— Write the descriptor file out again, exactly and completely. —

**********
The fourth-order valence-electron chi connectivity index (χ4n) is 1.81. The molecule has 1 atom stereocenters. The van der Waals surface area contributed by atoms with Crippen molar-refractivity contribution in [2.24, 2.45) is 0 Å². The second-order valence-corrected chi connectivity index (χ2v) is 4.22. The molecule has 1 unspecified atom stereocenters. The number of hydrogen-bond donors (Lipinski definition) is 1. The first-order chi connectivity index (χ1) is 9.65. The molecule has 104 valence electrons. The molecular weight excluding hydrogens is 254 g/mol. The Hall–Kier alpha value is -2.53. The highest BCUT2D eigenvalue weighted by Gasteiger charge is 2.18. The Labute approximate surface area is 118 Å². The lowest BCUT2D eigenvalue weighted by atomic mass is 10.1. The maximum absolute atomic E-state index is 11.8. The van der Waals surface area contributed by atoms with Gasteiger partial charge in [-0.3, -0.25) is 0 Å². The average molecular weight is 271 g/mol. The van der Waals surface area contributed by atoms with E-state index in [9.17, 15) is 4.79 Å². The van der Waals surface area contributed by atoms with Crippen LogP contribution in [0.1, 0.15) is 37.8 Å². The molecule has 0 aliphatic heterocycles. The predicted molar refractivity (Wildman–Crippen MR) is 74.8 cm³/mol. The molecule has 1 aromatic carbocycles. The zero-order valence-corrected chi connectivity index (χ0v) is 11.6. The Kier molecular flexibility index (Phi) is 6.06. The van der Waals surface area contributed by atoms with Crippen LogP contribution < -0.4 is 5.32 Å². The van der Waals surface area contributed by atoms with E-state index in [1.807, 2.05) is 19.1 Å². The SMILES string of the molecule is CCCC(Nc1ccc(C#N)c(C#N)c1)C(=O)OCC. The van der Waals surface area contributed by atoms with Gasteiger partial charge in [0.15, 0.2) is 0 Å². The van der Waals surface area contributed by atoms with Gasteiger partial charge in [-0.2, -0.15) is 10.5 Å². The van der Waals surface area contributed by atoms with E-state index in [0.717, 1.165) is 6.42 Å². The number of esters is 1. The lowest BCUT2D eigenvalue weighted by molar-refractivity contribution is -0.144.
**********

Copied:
The fourth-order valence-electron chi connectivity index (χ4n) is 1.81. The molecule has 1 atom stereocenters. The van der Waals surface area contributed by atoms with Crippen molar-refractivity contribution in [2.24, 2.45) is 0 Å². The second-order valence-corrected chi connectivity index (χ2v) is 4.22. The molecule has 1 unspecified atom stereocenters. The number of hydrogen-bond donors (Lipinski definition) is 1. The first-order chi connectivity index (χ1) is 9.65. The molecule has 104 valence electrons. The molecular weight excluding hydrogens is 254 g/mol. The Hall–Kier alpha value is -2.53. The highest BCUT2D eigenvalue weighted by Gasteiger charge is 2.18. The Labute approximate surface area is 118 Å². The lowest BCUT2D eigenvalue weighted by atomic mass is 10.1. The maximum absolute atomic E-state index is 11.8. The van der Waals surface area contributed by atoms with Gasteiger partial charge in [-0.3, -0.25) is 0 Å². The average molecular weight is 271 g/mol. The van der Waals surface area contributed by atoms with E-state index in [9.17, 15) is 4.79 Å². The van der Waals surface area contributed by atoms with Crippen LogP contribution in [0.1, 0.15) is 37.8 Å². The molecule has 0 aliphatic heterocycles. The predicted molar refractivity (Wildman–Crippen MR) is 74.8 cm³/mol. The molecule has 1 aromatic carbocycles. The zero-order valence-corrected chi connectivity index (χ0v) is 11.6. The Kier molecular flexibility index (Phi) is 6.06. The van der Waals surface area contributed by atoms with Crippen LogP contribution < -0.4 is 5.32 Å². The van der Waals surface area contributed by atoms with E-state index in [1.807, 2.05) is 19.1 Å². The SMILES string of the molecule is CCCC(Nc1ccc(C#N)c(C#N)c1)C(=O)OCC. The van der Waals surface area contributed by atoms with Gasteiger partial charge in [0.15, 0.2) is 0 Å². The van der Waals surface area contributed by atoms with Gasteiger partial charge in [-0.2, -0.15) is 10.5 Å². The van der Waals surface area contributed by atoms with E-state index in [0.717, 1.165) is 6.42 Å². The number of esters is 1. The lowest BCUT2D eigenvalue weighted by molar-refractivity contribution is -0.144.